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VIDEO: Shipwrights: The Next Generation

A young shipwright works on Vincent, a replica of an 1852 Falmouth Pilot Cutter, in Cornwall, United Kingdom. 

A young shipwright works on Vincent, a replica of an 1852 Falmouth Pilot Cutter, in Cornwall, United Kingdom. 

A couple of weeks ago we posted a video about an organization that’s building a replica of an 1852 Falmouth Pilot Cutter named Vincent. The group, called Working Sail, is using traditional methods and materials to craft the 68-footer, which will be launched as Pellew in spring 2019.

This weekend we found a more complete video about the project filmed by none other than Leo Goolden, who in the November 2017 Soundings wrote Tally Ho, Adventure. The story is about his quest to rebuild 1927 Fastnet winner Tally Ho, a 47-foot, Albert Strange-designed, gaff-rigged cutter that had been dying a slow death in a Washington state boatyard.

The video finds Goolden catching up with the leader of the project, shipwright Luke Powell, who says the project is about more than preserving history. “It’s all about sustainability,” Powell says. “We want to create the next generation of shipwrights.” The full 20-minute video has some unique insights into traditional boatbuilding methods and how young people are coming into the wooden boat fold. If you’ve got some extra time, you can also stick around for a tutorial in planking toward the end.

Powell already has his sights set on his next project, a Falmouth Freight Schooner he will begin once Pellew launches early next year. You can keep track of Pellew’s progress by visiting the organization’s webpage



Handcrafting Pellew

Working Sail is a British organization that is working to keep the art and craftsmanship of traditional wooden boatbuilding alive. Their latest project is Pellew, a recreation of a 68-foot Falmouth Pilot Cutter named Vincent, which was launched in 1852. This video shows some of the methods and materials being used to build her.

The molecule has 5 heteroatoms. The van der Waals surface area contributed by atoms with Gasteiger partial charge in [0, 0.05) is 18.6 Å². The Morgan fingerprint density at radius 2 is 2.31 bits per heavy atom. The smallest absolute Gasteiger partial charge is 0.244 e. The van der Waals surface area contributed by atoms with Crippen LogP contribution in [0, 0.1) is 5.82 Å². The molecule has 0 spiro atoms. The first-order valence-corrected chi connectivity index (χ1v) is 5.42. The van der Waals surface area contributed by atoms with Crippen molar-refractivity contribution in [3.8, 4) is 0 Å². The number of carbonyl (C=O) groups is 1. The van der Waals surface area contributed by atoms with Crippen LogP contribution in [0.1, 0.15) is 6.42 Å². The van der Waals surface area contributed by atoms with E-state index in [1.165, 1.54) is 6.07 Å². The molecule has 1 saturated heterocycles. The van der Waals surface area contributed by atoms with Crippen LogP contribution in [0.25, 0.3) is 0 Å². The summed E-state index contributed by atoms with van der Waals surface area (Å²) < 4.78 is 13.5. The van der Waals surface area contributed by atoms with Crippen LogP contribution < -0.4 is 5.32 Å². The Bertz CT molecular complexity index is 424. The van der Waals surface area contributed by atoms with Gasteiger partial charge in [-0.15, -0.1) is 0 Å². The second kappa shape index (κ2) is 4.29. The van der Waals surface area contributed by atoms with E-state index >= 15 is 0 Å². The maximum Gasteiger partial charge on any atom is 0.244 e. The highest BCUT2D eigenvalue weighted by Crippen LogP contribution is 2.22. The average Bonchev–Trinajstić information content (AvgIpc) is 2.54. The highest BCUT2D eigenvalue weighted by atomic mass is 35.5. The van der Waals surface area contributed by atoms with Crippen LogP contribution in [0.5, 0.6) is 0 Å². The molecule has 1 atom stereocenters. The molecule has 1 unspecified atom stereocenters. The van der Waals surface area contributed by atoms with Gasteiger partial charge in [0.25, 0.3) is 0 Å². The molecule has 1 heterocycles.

Head: VIDEO: The Home Stretch

Launched on Oct. 5, 1889 at Tilghman Island, Maryland, the bugeye Edna E. Lockwood is undergoing a complete restoration at the Chesapeake Bay Maritime Museum in St. Michaels, Maryland. Among the work completed to date was the total removal and replacement of her nine-log bottom. This video has an update about the wrap-up work being done before Edna is relaunched later this year.

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VIDEO: Mast Hoop Loop-The-Loop

In the golden age of sail, a ship’s sails were attached to the masts with wooden hoops. Today only a few artisans have the tools and know-how to craft sailing tackle for traditionally rigged ships and other vessels. Ralph Johnson is one of them.

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VIDEO: Of Mouse And Mayflower

The Mayflower II, a 1957 reproduction of the original ship that brought Pilgrims to the New World nearly 400 years ago, is undergoing a complete refit at the Mystic Seaport in Mystic, Connecticut. Among the upgrades she is receiving are all-new stays for her three masts. This video from the museum shows how a rigger fabricates a mouse — an elaborate work of marlinspike seamanship — for each stay.

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Chainsaws And Chisels

Built in 1910, Tally Ho is an Albert Strange-designed, gaff-rigged cutter being rebuilt in Sequim, Washington, by Leo Goolden, who recently acquired two massive purple heart timbers to replace Tally Ho’s tired old tea keel. This video shows Goolden using chainsaws, chisels and reciprocal saws to scarf the two long timbers together.


Building Arabella By Hand

Plenty of people might call friends Stephen Denette and Alix Kreder crazy. The two are building a 38-foot Atkins ketch in their backyard — from the keel up, using trees they felled and milled themselves.


VIDEO: Working The Water

If you’re a regular reader of Soundings, chances are you’ve seen Chesapeake Bay photographer Jay Fleming’s work. Always willing to go to the extreme to get the best shots, Fleming uses scuba gear, kayaks and a custom fiberglass skiff to get as close as possible to his subjects.


VIDEO: The loveable catboat

Those who appreciate catboats – with their beamy, rounded hulls, un-stayed masts, gaff rigs and ultra-long booms – find that these traditional sailboats are hard to beat, when it comes to practical design and pleasurable sailing.